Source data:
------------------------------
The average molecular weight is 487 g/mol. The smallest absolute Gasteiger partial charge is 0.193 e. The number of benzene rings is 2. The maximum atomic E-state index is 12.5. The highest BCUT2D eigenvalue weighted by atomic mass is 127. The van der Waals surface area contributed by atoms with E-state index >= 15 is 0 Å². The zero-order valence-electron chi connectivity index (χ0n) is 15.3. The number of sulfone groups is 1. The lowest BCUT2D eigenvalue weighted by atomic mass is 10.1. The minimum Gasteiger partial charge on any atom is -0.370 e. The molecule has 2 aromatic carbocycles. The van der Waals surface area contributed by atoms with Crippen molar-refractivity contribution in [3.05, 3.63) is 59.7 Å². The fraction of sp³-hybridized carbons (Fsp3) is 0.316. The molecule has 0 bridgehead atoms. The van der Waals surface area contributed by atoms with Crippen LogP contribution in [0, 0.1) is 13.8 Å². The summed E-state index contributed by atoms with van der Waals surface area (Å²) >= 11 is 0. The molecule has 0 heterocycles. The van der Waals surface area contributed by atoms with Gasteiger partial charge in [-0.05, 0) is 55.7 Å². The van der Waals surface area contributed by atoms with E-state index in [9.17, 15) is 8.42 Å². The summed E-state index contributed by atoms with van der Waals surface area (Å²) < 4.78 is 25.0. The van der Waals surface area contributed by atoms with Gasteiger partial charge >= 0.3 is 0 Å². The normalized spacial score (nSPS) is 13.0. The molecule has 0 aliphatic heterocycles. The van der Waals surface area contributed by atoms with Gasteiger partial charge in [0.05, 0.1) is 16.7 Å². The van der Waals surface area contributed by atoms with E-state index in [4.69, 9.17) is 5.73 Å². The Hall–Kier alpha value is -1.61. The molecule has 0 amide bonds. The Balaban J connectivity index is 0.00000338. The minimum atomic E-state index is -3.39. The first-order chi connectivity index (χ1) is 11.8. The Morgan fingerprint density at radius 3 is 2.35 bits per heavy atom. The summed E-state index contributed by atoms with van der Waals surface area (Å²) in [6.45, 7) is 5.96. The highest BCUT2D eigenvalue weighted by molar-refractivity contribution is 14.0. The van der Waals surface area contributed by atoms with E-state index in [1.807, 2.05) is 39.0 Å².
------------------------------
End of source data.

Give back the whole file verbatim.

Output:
The average molecular weight is 487 g/mol. The smallest absolute Gasteiger partial charge is 0.193 e. The number of benzene rings is 2. The maximum atomic E-state index is 12.5. The highest BCUT2D eigenvalue weighted by atomic mass is 127. The van der Waals surface area contributed by atoms with E-state index >= 15 is 0 Å². The zero-order valence-electron chi connectivity index (χ0n) is 15.3. The number of sulfone groups is 1. The lowest BCUT2D eigenvalue weighted by atomic mass is 10.1. The minimum Gasteiger partial charge on any atom is -0.370 e. The molecule has 2 aromatic carbocycles. The van der Waals surface area contributed by atoms with Crippen molar-refractivity contribution in [3.05, 3.63) is 59.7 Å². The fraction of sp³-hybridized carbons (Fsp3) is 0.316. The molecule has 0 bridgehead atoms. The van der Waals surface area contributed by atoms with Crippen LogP contribution in [0, 0.1) is 13.8 Å². The summed E-state index contributed by atoms with van der Waals surface area (Å²) >= 11 is 0. The molecule has 0 heterocycles. The van der Waals surface area contributed by atoms with Gasteiger partial charge in [-0.05, 0) is 55.7 Å². The van der Waals surface area contributed by atoms with E-state index in [9.17, 15) is 8.42 Å². The summed E-state index contributed by atoms with van der Waals surface area (Å²) < 4.78 is 25.0. The van der Waals surface area contributed by atoms with Gasteiger partial charge >= 0.3 is 0 Å². The normalized spacial score (nSPS) is 13.0. The molecule has 0 aliphatic heterocycles. The van der Waals surface area contributed by atoms with Gasteiger partial charge in [0.05, 0.1) is 16.7 Å². The van der Waals surface area contributed by atoms with E-state index in [4.69, 9.17) is 5.73 Å². The Hall–Kier alpha value is -1.61. The molecule has 0 amide bonds. The Balaban J connectivity index is 0.00000338. The minimum atomic E-state index is -3.39. The first-order chi connectivity index (χ1) is 11.8. The Morgan fingerprint density at radius 3 is 2.35 bits per heavy atom. The summed E-state index contributed by atoms with van der Waals surface area (Å²) in [6.45, 7) is 5.96. The highest BCUT2D eigenvalue weighted by molar-refractivity contribution is 14.0. The van der Waals surface area contributed by atoms with E-state index in [1.807, 2.05) is 39.0 Å².